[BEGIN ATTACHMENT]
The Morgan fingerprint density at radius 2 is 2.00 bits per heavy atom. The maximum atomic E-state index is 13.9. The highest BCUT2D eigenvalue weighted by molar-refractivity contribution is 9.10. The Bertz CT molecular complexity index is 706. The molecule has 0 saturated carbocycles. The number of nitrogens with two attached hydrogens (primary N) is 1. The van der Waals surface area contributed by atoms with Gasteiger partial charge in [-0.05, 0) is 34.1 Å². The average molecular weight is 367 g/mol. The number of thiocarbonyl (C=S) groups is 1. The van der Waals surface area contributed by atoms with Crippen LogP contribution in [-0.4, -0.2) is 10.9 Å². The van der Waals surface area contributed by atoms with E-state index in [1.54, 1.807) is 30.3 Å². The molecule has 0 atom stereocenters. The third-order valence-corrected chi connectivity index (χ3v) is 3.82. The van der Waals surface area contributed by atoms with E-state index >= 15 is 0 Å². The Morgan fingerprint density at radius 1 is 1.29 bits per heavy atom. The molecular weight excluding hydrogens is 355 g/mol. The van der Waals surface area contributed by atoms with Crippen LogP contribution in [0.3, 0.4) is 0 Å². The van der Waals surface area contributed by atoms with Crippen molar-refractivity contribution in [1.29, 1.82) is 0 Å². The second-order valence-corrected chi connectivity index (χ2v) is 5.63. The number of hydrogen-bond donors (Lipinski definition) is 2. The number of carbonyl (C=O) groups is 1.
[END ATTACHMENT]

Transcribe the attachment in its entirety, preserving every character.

The Morgan fingerprint density at radius 2 is 2.00 bits per heavy atom. The maximum atomic E-state index is 13.9. The highest BCUT2D eigenvalue weighted by molar-refractivity contribution is 9.10. The Bertz CT molecular complexity index is 706. The molecule has 0 saturated carbocycles. The number of nitrogens with two attached hydrogens (primary N) is 1. The van der Waals surface area contributed by atoms with Gasteiger partial charge in [-0.05, 0) is 34.1 Å². The average molecular weight is 367 g/mol. The number of thiocarbonyl (C=S) groups is 1. The van der Waals surface area contributed by atoms with Crippen LogP contribution in [-0.4, -0.2) is 10.9 Å². The van der Waals surface area contributed by atoms with E-state index in [1.54, 1.807) is 30.3 Å². The molecule has 0 atom stereocenters. The third-order valence-corrected chi connectivity index (χ3v) is 3.82. The van der Waals surface area contributed by atoms with E-state index >= 15 is 0 Å². The Morgan fingerprint density at radius 1 is 1.29 bits per heavy atom. The molecular weight excluding hydrogens is 355 g/mol. The van der Waals surface area contributed by atoms with Crippen LogP contribution in [0.3, 0.4) is 0 Å². The van der Waals surface area contributed by atoms with Crippen molar-refractivity contribution in [1.29, 1.82) is 0 Å². The second-order valence-corrected chi connectivity index (χ2v) is 5.63. The number of hydrogen-bond donors (Lipinski definition) is 2. The number of carbonyl (C=O) groups is 1.